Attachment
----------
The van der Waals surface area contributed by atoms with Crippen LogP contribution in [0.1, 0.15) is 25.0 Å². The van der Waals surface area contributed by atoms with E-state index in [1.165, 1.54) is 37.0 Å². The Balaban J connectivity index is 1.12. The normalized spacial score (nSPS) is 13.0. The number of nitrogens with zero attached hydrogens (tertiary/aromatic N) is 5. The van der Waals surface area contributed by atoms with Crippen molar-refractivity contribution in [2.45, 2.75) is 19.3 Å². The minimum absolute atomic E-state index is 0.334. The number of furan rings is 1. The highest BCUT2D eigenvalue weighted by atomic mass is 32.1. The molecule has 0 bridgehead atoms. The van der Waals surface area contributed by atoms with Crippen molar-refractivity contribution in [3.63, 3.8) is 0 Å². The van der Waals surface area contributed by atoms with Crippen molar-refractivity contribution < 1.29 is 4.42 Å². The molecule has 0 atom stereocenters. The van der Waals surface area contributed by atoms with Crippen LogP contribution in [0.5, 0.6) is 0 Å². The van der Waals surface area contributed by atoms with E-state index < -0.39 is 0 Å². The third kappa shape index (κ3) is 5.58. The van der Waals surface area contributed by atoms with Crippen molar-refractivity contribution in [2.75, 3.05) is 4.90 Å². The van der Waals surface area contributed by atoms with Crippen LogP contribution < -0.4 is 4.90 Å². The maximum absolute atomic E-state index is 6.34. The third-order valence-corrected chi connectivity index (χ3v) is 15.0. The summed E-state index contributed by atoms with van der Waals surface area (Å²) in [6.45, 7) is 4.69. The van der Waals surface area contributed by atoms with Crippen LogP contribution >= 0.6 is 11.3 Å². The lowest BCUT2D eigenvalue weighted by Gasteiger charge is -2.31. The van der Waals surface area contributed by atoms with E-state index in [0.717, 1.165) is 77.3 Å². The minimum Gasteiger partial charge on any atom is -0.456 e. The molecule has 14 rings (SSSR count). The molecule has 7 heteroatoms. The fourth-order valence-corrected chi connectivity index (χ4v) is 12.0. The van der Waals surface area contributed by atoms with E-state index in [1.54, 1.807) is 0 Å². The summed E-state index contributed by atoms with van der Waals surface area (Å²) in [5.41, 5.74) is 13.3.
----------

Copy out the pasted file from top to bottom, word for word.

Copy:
The van der Waals surface area contributed by atoms with Crippen LogP contribution in [0.1, 0.15) is 25.0 Å². The van der Waals surface area contributed by atoms with E-state index in [1.165, 1.54) is 37.0 Å². The Balaban J connectivity index is 1.12. The normalized spacial score (nSPS) is 13.0. The number of nitrogens with zero attached hydrogens (tertiary/aromatic N) is 5. The van der Waals surface area contributed by atoms with Crippen molar-refractivity contribution in [2.45, 2.75) is 19.3 Å². The minimum absolute atomic E-state index is 0.334. The number of furan rings is 1. The highest BCUT2D eigenvalue weighted by atomic mass is 32.1. The molecule has 0 bridgehead atoms. The van der Waals surface area contributed by atoms with Crippen molar-refractivity contribution in [3.63, 3.8) is 0 Å². The van der Waals surface area contributed by atoms with Crippen molar-refractivity contribution < 1.29 is 4.42 Å². The molecule has 0 atom stereocenters. The van der Waals surface area contributed by atoms with Crippen LogP contribution in [0.5, 0.6) is 0 Å². The van der Waals surface area contributed by atoms with E-state index < -0.39 is 0 Å². The third kappa shape index (κ3) is 5.58. The van der Waals surface area contributed by atoms with Crippen molar-refractivity contribution in [2.75, 3.05) is 4.90 Å². The van der Waals surface area contributed by atoms with Crippen LogP contribution < -0.4 is 4.90 Å². The maximum absolute atomic E-state index is 6.34. The third-order valence-corrected chi connectivity index (χ3v) is 15.0. The summed E-state index contributed by atoms with van der Waals surface area (Å²) in [6.45, 7) is 4.69. The van der Waals surface area contributed by atoms with Crippen LogP contribution >= 0.6 is 11.3 Å². The lowest BCUT2D eigenvalue weighted by Gasteiger charge is -2.31. The van der Waals surface area contributed by atoms with E-state index in [0.717, 1.165) is 77.3 Å². The minimum Gasteiger partial charge on any atom is -0.456 e. The molecule has 14 rings (SSSR count). The molecule has 7 heteroatoms. The fourth-order valence-corrected chi connectivity index (χ4v) is 12.0. The van der Waals surface area contributed by atoms with E-state index in [1.54, 1.807) is 0 Å². The summed E-state index contributed by atoms with van der Waals surface area (Å²) in [5.41, 5.74) is 13.3.